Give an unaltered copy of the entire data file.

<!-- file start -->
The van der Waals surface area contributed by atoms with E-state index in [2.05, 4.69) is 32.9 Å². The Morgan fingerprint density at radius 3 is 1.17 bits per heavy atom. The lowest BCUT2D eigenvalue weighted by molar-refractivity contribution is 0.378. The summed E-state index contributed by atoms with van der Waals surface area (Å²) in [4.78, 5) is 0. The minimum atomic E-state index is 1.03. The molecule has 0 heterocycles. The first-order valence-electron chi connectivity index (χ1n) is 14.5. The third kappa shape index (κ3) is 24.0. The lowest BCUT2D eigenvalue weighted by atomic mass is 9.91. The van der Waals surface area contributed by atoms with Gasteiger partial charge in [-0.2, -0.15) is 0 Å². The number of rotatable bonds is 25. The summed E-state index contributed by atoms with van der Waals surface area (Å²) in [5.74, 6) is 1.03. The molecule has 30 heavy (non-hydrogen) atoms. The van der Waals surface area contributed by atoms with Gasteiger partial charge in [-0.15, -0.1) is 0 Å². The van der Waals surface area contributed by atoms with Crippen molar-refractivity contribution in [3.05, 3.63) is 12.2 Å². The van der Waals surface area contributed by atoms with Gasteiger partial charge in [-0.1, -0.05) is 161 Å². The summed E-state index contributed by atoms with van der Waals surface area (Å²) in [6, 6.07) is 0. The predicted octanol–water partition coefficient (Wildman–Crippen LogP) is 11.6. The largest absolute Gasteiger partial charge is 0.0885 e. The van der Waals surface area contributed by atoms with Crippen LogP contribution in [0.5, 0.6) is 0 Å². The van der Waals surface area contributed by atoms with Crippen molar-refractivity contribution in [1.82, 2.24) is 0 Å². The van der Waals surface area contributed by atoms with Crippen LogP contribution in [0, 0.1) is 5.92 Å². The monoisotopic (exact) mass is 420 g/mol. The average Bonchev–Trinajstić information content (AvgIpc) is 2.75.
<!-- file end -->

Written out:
The van der Waals surface area contributed by atoms with E-state index in [2.05, 4.69) is 32.9 Å². The Morgan fingerprint density at radius 3 is 1.17 bits per heavy atom. The lowest BCUT2D eigenvalue weighted by molar-refractivity contribution is 0.378. The summed E-state index contributed by atoms with van der Waals surface area (Å²) in [4.78, 5) is 0. The minimum atomic E-state index is 1.03. The molecule has 0 heterocycles. The first-order valence-electron chi connectivity index (χ1n) is 14.5. The third kappa shape index (κ3) is 24.0. The lowest BCUT2D eigenvalue weighted by atomic mass is 9.91. The van der Waals surface area contributed by atoms with Gasteiger partial charge in [-0.2, -0.15) is 0 Å². The number of rotatable bonds is 25. The summed E-state index contributed by atoms with van der Waals surface area (Å²) in [5.74, 6) is 1.03. The molecule has 30 heavy (non-hydrogen) atoms. The van der Waals surface area contributed by atoms with Gasteiger partial charge in [-0.15, -0.1) is 0 Å². The van der Waals surface area contributed by atoms with Crippen molar-refractivity contribution in [3.05, 3.63) is 12.2 Å². The van der Waals surface area contributed by atoms with Gasteiger partial charge in [-0.1, -0.05) is 161 Å². The summed E-state index contributed by atoms with van der Waals surface area (Å²) in [6, 6.07) is 0. The predicted octanol–water partition coefficient (Wildman–Crippen LogP) is 11.6. The largest absolute Gasteiger partial charge is 0.0885 e. The van der Waals surface area contributed by atoms with Crippen LogP contribution in [0.5, 0.6) is 0 Å². The van der Waals surface area contributed by atoms with Crippen molar-refractivity contribution in [1.82, 2.24) is 0 Å². The van der Waals surface area contributed by atoms with Crippen LogP contribution in [0, 0.1) is 5.92 Å². The monoisotopic (exact) mass is 420 g/mol. The average Bonchev–Trinajstić information content (AvgIpc) is 2.75.